Are Microsoft Earnings Better Than They Look?
For the full year Microsoft’s adjusted EPS totaled $2.63 on revenues of $93.58 billion compared with EPS of $2.63 and revenues of $86.83 billion in the 2014 fiscal year. Consensus estimates called for EPS of $2.42 on revenues of $93.48 billion. On a GAAP basis EPS totaled $1.48.
Earlier this month Microsoft said it was firing 7,800 workers, mostly in the phone business it acquired from Nokia and would record an impairment charge of about $7.6 billion and restructuring costs of $750 to $850 million. The restructuring charge of $780 million was recorded in the fourth quarter, as was a $7.5 billion impairment charge. For fiscal year 2015, impairment, integration, and restructuring charges totaled $10.0 billion, compared with $127 million in the prior year.
On a constant currency basis, full-year revenue dropped 2% both on a GAAP and non-GAAP basis. EPS was up 8% on a non-GAAP basis.
During the quarter, Microsoft returned $6.7 billion to shareholders in the form of share repurchases and dividends.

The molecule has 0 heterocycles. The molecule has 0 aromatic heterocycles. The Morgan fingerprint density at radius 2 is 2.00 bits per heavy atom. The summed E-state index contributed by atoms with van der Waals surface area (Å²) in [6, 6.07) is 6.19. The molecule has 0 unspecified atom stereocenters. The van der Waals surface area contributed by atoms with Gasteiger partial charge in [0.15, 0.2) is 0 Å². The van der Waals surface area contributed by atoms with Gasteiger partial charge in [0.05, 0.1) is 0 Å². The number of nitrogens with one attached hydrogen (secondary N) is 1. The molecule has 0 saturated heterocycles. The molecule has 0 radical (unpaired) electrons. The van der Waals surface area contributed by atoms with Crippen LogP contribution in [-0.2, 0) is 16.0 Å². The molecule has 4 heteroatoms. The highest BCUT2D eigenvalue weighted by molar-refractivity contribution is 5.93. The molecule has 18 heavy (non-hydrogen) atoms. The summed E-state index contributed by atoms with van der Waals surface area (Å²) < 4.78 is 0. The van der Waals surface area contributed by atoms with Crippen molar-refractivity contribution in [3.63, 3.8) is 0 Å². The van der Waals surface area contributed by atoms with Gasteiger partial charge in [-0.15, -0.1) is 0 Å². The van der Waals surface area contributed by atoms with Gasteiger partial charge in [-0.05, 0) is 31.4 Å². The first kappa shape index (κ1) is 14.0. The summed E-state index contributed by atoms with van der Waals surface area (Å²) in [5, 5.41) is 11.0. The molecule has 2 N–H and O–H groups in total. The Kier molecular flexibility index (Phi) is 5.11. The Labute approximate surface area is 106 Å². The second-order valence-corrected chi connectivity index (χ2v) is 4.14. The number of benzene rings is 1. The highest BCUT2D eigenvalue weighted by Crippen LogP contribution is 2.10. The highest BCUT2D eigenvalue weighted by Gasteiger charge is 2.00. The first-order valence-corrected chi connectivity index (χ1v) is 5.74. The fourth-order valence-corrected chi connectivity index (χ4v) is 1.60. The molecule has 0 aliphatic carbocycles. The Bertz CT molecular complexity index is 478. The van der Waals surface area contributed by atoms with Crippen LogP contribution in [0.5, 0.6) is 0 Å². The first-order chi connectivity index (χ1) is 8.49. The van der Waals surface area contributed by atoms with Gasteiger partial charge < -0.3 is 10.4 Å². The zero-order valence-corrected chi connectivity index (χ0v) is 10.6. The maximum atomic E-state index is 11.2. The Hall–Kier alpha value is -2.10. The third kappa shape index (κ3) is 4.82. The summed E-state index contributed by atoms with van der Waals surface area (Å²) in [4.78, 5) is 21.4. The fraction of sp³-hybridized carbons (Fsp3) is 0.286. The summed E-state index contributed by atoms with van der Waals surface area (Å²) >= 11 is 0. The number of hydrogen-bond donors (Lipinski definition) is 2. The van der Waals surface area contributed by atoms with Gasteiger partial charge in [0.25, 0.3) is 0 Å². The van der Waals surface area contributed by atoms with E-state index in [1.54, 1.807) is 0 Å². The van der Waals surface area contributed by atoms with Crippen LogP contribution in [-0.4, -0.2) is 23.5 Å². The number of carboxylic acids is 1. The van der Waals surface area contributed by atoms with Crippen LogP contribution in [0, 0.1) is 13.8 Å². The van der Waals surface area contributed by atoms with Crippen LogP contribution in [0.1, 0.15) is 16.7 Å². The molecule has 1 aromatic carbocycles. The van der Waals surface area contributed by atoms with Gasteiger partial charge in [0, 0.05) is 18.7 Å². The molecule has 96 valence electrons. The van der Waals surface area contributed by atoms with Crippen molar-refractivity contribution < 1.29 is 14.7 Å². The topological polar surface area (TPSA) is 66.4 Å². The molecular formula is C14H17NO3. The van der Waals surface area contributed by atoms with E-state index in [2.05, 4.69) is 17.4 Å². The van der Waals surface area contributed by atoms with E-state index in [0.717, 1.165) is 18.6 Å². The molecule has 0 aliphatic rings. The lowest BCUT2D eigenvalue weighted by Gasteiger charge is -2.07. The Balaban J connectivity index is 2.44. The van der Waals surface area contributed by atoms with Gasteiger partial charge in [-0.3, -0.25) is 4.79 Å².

Commercial cloud revenue rose 88%% (up 96% in constant currency) and Windows volume licensing revenue declined 8% (down 4% in constant currency). The company now claims more than 15.2 million subscribers to its Office 365 Consumer subscription base, up by nearly 3 million sequentially.
Microsoft did not offer guidance in its press release, but said that it would provide guidance during its conference call later this afternoon.
The consensus estimate for the company’s first fiscal quarter EPS is $0.65 on revenues of $22.76 billion. For the full fiscal year ending in June 2016, EPS is forecast at $2.83 on revenues of $96.24 billion.
The company’s CFO, Amy Hood, said:
We finished the fiscal year with solid progress against our strategic priorities, through strong execution and financial discipline, which is reflected in our results for the quarter and the year
Windows 10 is set to be released into the wild on July 29th. Microsoft is giving the software away to registered users of Windows 7 and 8 for 12 months.
Investors must not have believed Microsoft’s warning two weeks ago about the large charges it would be taking in the fourth quarter because they are hammering the stock again today. It’s a little hard to figure because, excepting the one-time charges, the world’s largest software company looks like it had a pretty good quarter and year.
Today’s report is pushing the share price down about 3.7% at $45.52 in after-hours trading. The stock closed at $47.28 and its 52-week range is $40.12 to $50.05. Prior to today’s release Thomson/Reuters had a consensus price target of $50.13 on the company’s shares.